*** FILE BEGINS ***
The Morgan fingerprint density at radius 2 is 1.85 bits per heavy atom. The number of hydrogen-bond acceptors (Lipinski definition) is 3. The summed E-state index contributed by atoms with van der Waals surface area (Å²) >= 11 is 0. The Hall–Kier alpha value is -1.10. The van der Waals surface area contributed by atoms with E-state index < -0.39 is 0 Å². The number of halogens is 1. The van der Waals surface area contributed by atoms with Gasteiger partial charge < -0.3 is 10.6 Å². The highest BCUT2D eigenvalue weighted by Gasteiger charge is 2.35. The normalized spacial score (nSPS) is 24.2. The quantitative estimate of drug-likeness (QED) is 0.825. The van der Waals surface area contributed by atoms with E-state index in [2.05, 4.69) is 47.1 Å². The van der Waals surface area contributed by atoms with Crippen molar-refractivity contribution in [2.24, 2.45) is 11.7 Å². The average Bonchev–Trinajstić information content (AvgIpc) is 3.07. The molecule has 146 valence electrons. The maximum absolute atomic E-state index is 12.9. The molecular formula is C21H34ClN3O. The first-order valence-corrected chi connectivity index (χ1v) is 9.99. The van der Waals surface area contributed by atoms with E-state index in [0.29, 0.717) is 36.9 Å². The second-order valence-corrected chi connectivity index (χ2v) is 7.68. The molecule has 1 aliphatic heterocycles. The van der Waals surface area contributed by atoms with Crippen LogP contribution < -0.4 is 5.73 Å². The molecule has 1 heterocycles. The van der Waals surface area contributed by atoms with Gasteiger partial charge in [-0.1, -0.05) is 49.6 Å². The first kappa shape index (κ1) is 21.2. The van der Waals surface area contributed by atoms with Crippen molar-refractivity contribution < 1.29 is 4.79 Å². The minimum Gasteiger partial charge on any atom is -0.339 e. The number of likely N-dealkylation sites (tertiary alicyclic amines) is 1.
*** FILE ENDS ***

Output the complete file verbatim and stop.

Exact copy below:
The Morgan fingerprint density at radius 2 is 1.85 bits per heavy atom. The number of hydrogen-bond acceptors (Lipinski definition) is 3. The summed E-state index contributed by atoms with van der Waals surface area (Å²) >= 11 is 0. The Hall–Kier alpha value is -1.10. The van der Waals surface area contributed by atoms with E-state index < -0.39 is 0 Å². The number of halogens is 1. The van der Waals surface area contributed by atoms with Gasteiger partial charge < -0.3 is 10.6 Å². The highest BCUT2D eigenvalue weighted by Gasteiger charge is 2.35. The normalized spacial score (nSPS) is 24.2. The quantitative estimate of drug-likeness (QED) is 0.825. The van der Waals surface area contributed by atoms with E-state index in [2.05, 4.69) is 47.1 Å². The van der Waals surface area contributed by atoms with Crippen molar-refractivity contribution in [2.24, 2.45) is 11.7 Å². The average Bonchev–Trinajstić information content (AvgIpc) is 3.07. The molecule has 146 valence electrons. The maximum absolute atomic E-state index is 12.9. The molecular formula is C21H34ClN3O. The first-order valence-corrected chi connectivity index (χ1v) is 9.99. The van der Waals surface area contributed by atoms with E-state index in [0.29, 0.717) is 36.9 Å². The second-order valence-corrected chi connectivity index (χ2v) is 7.68. The molecule has 1 aliphatic heterocycles. The van der Waals surface area contributed by atoms with Crippen LogP contribution < -0.4 is 5.73 Å². The molecule has 1 heterocycles. The van der Waals surface area contributed by atoms with Gasteiger partial charge in [-0.1, -0.05) is 49.6 Å². The first kappa shape index (κ1) is 21.2. The van der Waals surface area contributed by atoms with Crippen molar-refractivity contribution < 1.29 is 4.79 Å². The minimum Gasteiger partial charge on any atom is -0.339 e. The number of likely N-dealkylation sites (tertiary alicyclic amines) is 1.